The tragic failure of the Davidic royal line prompted the people of God to lament their circumstances and vehemently protest their situation. They looked inward, outward, and upward for explanations and answers to painful questions about the nature of suffering, hope, and divine presence. We remember from my blog two weeks ago that part of this painful search for meaning and truth includes authentic lament and truth-telling.
 
 
 
As devastating and traumatic as exile is, there is still a word of hope. This hopeful expectation looks to the future by understanding the past and the present. The odd thing about hope is that it never ignores the past or present; rather, hope pays close attention to life in honest and open ways. Hope doesn’t need to be kindled on bright days, but on stormy days and during dark nights. In fact, hope is a truthful commentary on the here and now, a prophetic thought that looks to a new dawn, but it is no sugar coated, fuzzy notion.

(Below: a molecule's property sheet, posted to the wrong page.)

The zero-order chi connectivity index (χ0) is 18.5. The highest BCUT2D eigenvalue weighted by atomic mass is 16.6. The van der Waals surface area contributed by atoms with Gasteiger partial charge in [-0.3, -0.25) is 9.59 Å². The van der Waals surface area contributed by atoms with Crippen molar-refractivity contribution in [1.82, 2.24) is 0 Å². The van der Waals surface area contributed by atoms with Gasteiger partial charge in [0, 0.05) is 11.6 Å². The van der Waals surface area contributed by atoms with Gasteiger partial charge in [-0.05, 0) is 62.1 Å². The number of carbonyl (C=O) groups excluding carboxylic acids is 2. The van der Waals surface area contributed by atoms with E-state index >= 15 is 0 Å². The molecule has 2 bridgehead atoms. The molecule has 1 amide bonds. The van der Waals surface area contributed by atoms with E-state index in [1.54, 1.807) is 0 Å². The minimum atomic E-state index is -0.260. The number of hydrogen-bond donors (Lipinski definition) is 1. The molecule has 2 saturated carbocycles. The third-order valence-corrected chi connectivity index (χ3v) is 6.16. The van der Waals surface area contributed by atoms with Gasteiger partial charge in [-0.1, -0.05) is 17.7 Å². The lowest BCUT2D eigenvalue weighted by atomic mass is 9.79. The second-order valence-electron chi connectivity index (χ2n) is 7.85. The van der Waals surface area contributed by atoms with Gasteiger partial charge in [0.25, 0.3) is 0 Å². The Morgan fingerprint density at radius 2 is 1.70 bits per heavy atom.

We may take this to heart when we hear the statement from Jeremiah 31:27-34 the remarks concerning the people’s current status? He says: “I have actively watched over you, my people, but not in ways you might have hoped or thought.” Now that sounds good. I like the sound of that as a follower of God. This spiritual path I’m on isn’t always easy, but it’s good to know that God is watching out for me. But God wasn’t done: “I have watched over [you] to pluck up and break down, to overthrow, destroy, and bring evil.”
What kind of watchman does that? That’s not the kind of shepherd we want—certainly not the kind we think we need. The promised “coming days” are just around the corner, but they don’t erase a difficult past. Looking to the future means understanding how we arrived. Hopeful expectation means admitting that our present condition needs redeeming and that we are powerless to make it happen